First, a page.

Statistical analyses were performed in GraphPad Prism or in R. For cell culture western blots, data were analyzed across vehicle and xcTauOs groups using two-tailed independent Student’s t-tests, pooled variance. For cell culture immunocytochemistry, data were analyzed at the neuron level using linear mixed effects models that consider the measurement of several neurons within each coverslip. AIS morphometric parameters were explained by treatment condition (vehicle and xcTauOs) and the interaction term. Human brain tissue sample selection was based on tissue availability, and experiments were completed with 5–9 biologically distinct samples per group. For human brain western blots, the data were analyzed across non-AD and AD groups using two-tailed independent Student’s t-tests, unpooled variance. For human brain immunohistochemistry, data were analyzed at the neuron level using linear mixed effects models that consider the measurement of several neurons within each brain. AIS morphometric parameters were explained by disease state (nonAD and AD), tau pathology (“no tau accumulation”, “tau accumulation without NFTs” or “NFTs present”), and the interaction term. Because neurons from both non-AD and AD brains had tau accumulation and tangles, it was critical to analyze our data at the neuron level.
xcTauOs cause partial AIS loss in cultured neurons
Considering the evidence that xcTauOs cause accumulation of endogenous tau in the somatodendritic compartment [15, 20], a likely sign of AIS functional impairment [24, 47, 49, 51, 52], we tested the hypothesis that AIS structure is compromised by xcTauOs. To do so, we exposed primary mouse cortical neuron cultures to xcTauOs made from purified recombinant human 1N4R or 2N4R tau (Supplementary Figure 3) and used immunofluorescence microscopy and western blotting as quantitative morphometric and biochemical readouts, respectively, to monitor effects on the AIS. For the experiments described here, we used xcTauOs made from 1N4R and 2N4R tau interchangeably since both affected the AIS indistinguishably without any obvious effects on overall neuronal morphology, the density of axons and dendrites, or cell viability (see, for example, Figs. 1A and 2A).
Robust immunofluorescence labeling of the AIS in primary neurons was observed with anti-TRIM46 (Fig. 1A). Exposing the cells to xcTauOs at a total tau concentration of 125 nM for 24 h resulted in the modest accumulation of tau and of punctate TRIM46 in the somatodendritic compartment of neurons. xcTauOs did not alter the intraneuronal TRIM46 protein levels (Fig. 1B), nor the shortest distance between the nucleus and proximal end of the AIS (Nucleus-AIS gap; Fig. 1C). By contrast, xcTauOs induced an ∼60% decrease in the average TRIM46 staining intensity within the AIS (Fig. 1D). Similarly, xcTauOs induced an ∼19% decrease in AIS length, from an average of 17.1μm to an average of 13.8μm (Fig. 1E). It is possible that this loss of TRIM46 from the AIS reflects the corresponding appearance of somatodendritic TRIM46 puncta in xcTauO-treated neurons. It is important to note that only ∼1/3 of the total extracellular tau was in the form of oligomers (see Supplementary Figure 3B), predominantly putative dimers and trimers , so the true concentration of tau oligomers was in the range of 10–20 nM. Thus, we conclude that while low nanomolar concentrations of xcTauOs do not reduce the overall neuronal protein levels of TRIM46, they cause an ∼19% decrease in AIS length and an ∼60% reduction of TRIM46 concentration within what remains of the AIS. These data extend previous findings that AIS intensity and length can be modulated by external stimuli [47, 59, 60] and provide the first evidence of AIS sensitivity to xcTauOs.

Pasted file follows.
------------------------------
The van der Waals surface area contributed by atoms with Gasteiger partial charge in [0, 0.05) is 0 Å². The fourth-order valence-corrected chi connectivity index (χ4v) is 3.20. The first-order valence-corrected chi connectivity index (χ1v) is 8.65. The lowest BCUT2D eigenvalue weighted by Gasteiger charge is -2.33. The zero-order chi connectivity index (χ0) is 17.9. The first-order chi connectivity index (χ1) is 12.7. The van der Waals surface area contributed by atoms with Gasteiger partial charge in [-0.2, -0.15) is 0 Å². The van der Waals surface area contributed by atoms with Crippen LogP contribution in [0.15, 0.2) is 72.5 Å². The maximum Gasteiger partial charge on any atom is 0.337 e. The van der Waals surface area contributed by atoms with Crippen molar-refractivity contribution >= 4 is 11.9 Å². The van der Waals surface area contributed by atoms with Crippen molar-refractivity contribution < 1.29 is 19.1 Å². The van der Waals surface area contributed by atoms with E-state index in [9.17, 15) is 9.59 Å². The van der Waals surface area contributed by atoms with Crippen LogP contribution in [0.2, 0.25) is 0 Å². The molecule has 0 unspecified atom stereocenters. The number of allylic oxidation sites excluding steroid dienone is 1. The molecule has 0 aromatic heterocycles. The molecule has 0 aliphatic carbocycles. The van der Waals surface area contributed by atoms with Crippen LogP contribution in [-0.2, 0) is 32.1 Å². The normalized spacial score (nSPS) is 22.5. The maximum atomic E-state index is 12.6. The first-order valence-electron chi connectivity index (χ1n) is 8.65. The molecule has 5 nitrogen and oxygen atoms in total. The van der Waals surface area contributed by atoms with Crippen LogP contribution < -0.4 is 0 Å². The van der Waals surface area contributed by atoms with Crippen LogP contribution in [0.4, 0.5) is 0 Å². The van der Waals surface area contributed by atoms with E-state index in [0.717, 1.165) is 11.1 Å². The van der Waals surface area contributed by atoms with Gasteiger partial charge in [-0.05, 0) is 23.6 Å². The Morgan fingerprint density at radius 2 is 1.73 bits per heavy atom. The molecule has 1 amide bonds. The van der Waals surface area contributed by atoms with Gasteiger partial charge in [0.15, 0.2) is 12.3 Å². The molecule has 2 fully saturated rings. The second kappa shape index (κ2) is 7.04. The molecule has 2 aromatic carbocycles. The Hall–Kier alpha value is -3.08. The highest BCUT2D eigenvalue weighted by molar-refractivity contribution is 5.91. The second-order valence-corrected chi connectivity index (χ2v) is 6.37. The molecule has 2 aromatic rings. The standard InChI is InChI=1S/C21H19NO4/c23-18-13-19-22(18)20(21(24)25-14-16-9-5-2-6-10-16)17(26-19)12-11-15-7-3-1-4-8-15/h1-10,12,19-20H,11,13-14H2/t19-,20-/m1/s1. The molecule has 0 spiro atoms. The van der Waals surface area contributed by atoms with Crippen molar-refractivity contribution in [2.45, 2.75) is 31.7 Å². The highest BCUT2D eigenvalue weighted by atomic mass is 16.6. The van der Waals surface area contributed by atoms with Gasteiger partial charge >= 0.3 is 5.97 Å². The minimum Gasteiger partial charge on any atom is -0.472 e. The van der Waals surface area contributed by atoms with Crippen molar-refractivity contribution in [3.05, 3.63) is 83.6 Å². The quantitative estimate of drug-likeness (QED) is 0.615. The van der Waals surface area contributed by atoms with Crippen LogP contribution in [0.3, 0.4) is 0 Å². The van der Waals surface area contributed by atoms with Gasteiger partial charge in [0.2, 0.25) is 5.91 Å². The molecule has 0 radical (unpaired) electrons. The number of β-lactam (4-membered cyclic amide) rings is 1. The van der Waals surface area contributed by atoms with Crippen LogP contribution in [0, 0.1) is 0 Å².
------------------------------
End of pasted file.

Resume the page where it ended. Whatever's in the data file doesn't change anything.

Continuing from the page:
Intriguingly, xcTauOs also induced perinuclear puncta of TRIM46 in the astrocytes that were present in primary mouse brain cell cultures, even though TRIM46 was undetectable in astrocytes that had not been exposed to xcTauOs (Supplementary Figure 4). We do not know if the TRIM46 in xcTauO-treated astrocytes had been synthesized by those cells or originated in neurons before being taken up byastrocytes.
Tau is necessary for xcTauO-induced AIS damage